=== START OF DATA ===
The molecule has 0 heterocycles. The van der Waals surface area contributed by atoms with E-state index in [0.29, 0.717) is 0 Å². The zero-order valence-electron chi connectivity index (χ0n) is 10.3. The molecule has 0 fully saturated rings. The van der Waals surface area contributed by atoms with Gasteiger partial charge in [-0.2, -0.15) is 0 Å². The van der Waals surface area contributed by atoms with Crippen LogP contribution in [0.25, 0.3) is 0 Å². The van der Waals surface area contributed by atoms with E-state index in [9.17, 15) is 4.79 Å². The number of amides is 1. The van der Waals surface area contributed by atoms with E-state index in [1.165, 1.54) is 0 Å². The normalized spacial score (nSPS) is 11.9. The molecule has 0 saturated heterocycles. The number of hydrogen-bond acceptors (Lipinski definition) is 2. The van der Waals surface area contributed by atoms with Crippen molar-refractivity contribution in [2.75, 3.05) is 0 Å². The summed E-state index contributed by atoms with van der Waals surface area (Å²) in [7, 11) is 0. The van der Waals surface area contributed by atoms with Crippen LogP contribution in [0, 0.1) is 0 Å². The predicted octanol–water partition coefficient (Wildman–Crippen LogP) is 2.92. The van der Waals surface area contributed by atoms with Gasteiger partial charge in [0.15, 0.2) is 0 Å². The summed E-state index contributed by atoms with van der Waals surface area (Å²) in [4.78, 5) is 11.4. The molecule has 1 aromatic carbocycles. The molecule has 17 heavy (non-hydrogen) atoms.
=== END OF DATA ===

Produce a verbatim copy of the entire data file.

The molecule has 0 heterocycles. The van der Waals surface area contributed by atoms with E-state index in [0.29, 0.717) is 0 Å². The zero-order valence-electron chi connectivity index (χ0n) is 10.3. The molecule has 0 fully saturated rings. The van der Waals surface area contributed by atoms with Gasteiger partial charge in [-0.2, -0.15) is 0 Å². The van der Waals surface area contributed by atoms with Crippen LogP contribution in [0.25, 0.3) is 0 Å². The van der Waals surface area contributed by atoms with E-state index in [9.17, 15) is 4.79 Å². The number of amides is 1. The van der Waals surface area contributed by atoms with E-state index in [1.165, 1.54) is 0 Å². The normalized spacial score (nSPS) is 11.9. The molecule has 0 saturated heterocycles. The number of hydrogen-bond acceptors (Lipinski definition) is 2. The van der Waals surface area contributed by atoms with Crippen molar-refractivity contribution in [2.75, 3.05) is 0 Å². The summed E-state index contributed by atoms with van der Waals surface area (Å²) in [7, 11) is 0. The van der Waals surface area contributed by atoms with Crippen LogP contribution in [0, 0.1) is 0 Å². The predicted octanol–water partition coefficient (Wildman–Crippen LogP) is 2.92. The van der Waals surface area contributed by atoms with Gasteiger partial charge in [0.15, 0.2) is 0 Å². The summed E-state index contributed by atoms with van der Waals surface area (Å²) in [4.78, 5) is 11.4. The molecule has 1 aromatic carbocycles. The molecule has 17 heavy (non-hydrogen) atoms.